Tag Archives: net

Introducing nCoffeeScript: a CoffeeScript compiler for Windows

January 8, 2011 | Jason Kozemczak

The wonderful CoffeeScript turned 1 (dot 0) over the Christmas break. For those who haven’t heard of it yet, I highly recommend you visit the site and look/play around. You can even check out the amazing annotated source for it, courtesy of its primary developer, Jeremy Ashkenas. The documentation is incredible actually.

In case Coffeescript is new to you, it’s a language that looks a lot like the lovechild of Ruby and Python, and it just so happens to compile into Javascript. If you visited the link above, you’d learn that it compiles 1-to-1 into Javascript. CoffeeScript’s compiled output is well-formed and well-performing Javascript. I could go on, but it’s probably best just to go to the site; it’ll do a far better job demonstrating its awesome-ness.

Poor Windows Developers…

CoffeeScript’s command-line compiler is implemented using Node.js; the downside to that fact is that there’s no easy way for Windows developers to integrate CoffeeScript into new and existing web apps. Since CoffeeScript is actually written in Javascript, it can be compiled in the browser, but this isn’t a very practical in an automated build/deploymen environment. CoffeeScript can also be compiled “on the fly” in a client’s browser, but this solution is not a viable production-level option.

Another possible solution is to install Cygwin, compile Node.js, and then download/install CoffeeScript, but this path is long and difficult, and still makes compiling from Windows arduous.

nCoffeeScript to the Rescue

The obvious solution to this problem was to create my own path. As such, I’ve created nCoffeeScript, a CoffeeScript compiler written in .NET for Windows environments! The source can be found on Github. Get the source, build it, and try it out. Let me know what you like and what you wish you could do with it!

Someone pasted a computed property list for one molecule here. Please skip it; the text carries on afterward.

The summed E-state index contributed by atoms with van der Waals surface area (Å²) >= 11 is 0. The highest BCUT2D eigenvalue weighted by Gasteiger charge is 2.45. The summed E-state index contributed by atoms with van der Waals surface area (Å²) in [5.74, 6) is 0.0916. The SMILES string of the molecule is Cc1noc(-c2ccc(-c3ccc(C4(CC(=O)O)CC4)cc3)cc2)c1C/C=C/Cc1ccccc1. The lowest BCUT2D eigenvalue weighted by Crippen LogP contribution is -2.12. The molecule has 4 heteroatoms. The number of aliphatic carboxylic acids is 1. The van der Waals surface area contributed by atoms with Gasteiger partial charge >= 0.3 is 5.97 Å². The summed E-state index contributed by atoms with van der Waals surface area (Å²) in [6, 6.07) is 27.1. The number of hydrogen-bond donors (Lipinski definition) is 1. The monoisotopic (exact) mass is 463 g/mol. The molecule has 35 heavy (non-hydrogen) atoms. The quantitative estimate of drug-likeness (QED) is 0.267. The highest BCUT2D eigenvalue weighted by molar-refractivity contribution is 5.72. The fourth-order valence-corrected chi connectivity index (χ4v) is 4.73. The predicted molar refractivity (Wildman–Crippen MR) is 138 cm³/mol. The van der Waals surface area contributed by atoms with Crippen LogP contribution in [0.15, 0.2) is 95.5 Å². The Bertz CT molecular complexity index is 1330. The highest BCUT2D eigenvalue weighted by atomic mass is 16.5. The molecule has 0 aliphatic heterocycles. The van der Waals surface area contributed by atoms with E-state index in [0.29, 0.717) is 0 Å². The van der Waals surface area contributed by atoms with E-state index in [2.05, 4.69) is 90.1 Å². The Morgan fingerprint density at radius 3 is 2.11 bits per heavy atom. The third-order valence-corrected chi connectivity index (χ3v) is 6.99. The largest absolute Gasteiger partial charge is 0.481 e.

I consider nCoffeeScript to be at v0.1 sort of state. I spent a few hours the past two nights getting the main use cases working, but haven’t put that much time into just yet.

Under the covers, nCoffeeScript uses Mozilla’s Rhino. nCoffeeScript interfaces with Rhino using IKVM for Java/.NET interoperability. nCoffeeScript is inspired by jCoffeeScript in its use of Rhino to execute the compilation process in Javascript.

Right now, you can use nCoffeeScript to compile an individual CoffeeScript file; you can also pass it a directory, and nCoffeeScript will compile each CoffeeScript file in the directory into its own Javascript file. By default, nCoffeeScript will wrap the compiled Javascript in a safety function. This wrapper can optionally be left out using the “/nowrap” command-line option.

For more details, visit the Github repo! Hopefully this is one step toward making it trivial to leverage CoffeeScript in our web applications. I hope to follow up with a possible path to utilizing nCoffeeScript in ASP.NET builds/deployments.

More Effective .NET via Effective Java: Static Factories

December 14, 2010 | Jason Kozemczak

Yesterday, I talked briefly about one of my favorite takeaways from Joshua Bloch’s Effective Java: the typesafe enum pattern.  Today I’d like to discuss another one of 57 points Bloch discusses in his book and how it can be understood and implemented from a .NET standpoint; the first point he makes in the book is to consider implementing static factory methods in your classes.

When developers start coding a class, we often start with what seems quite innocent:

Now, this is inherently bad, but we lose a certain amount of control over the use of our class when we allow public constructors.  For one, we no longer have control over how many instances of a class we will allow.  This might be important in a situation where we’re managing a pool of database connections, for instance.

Furthermore, if we have enough constructors, we might run into a signature collision, where the only alternative is to rearrange the parameter types of one or more constructors.  This will almost always be a compromise, and probably one that comes with the cost of confusing the consumer of the class.  In short, we’re limited by the fact that classes can only have 1 constructor for any given signature:

But alas, we won’t let the compiler get the best of us!  We can turn our constructors into public static factory methods:

A few things to note about the above example.  One, it doesn’t really make any sense; I haven’t done a good job at making a sensical class, and I apologize for that.  I’ve basically hodge-podged a few static factory methods into a class to point out the advantages vs. traditional object constructors.

Static Factories Over Constructors?

By using static factory methods, we can better manage instances of our class (if we’re concerned about such things), this is highlighted in the top static method.  The beauty of this implementation is that you can adjust the number of allowed instances without the user having to worry about it.  You could even transform the class into a singleton by making adjustments inside the factory method!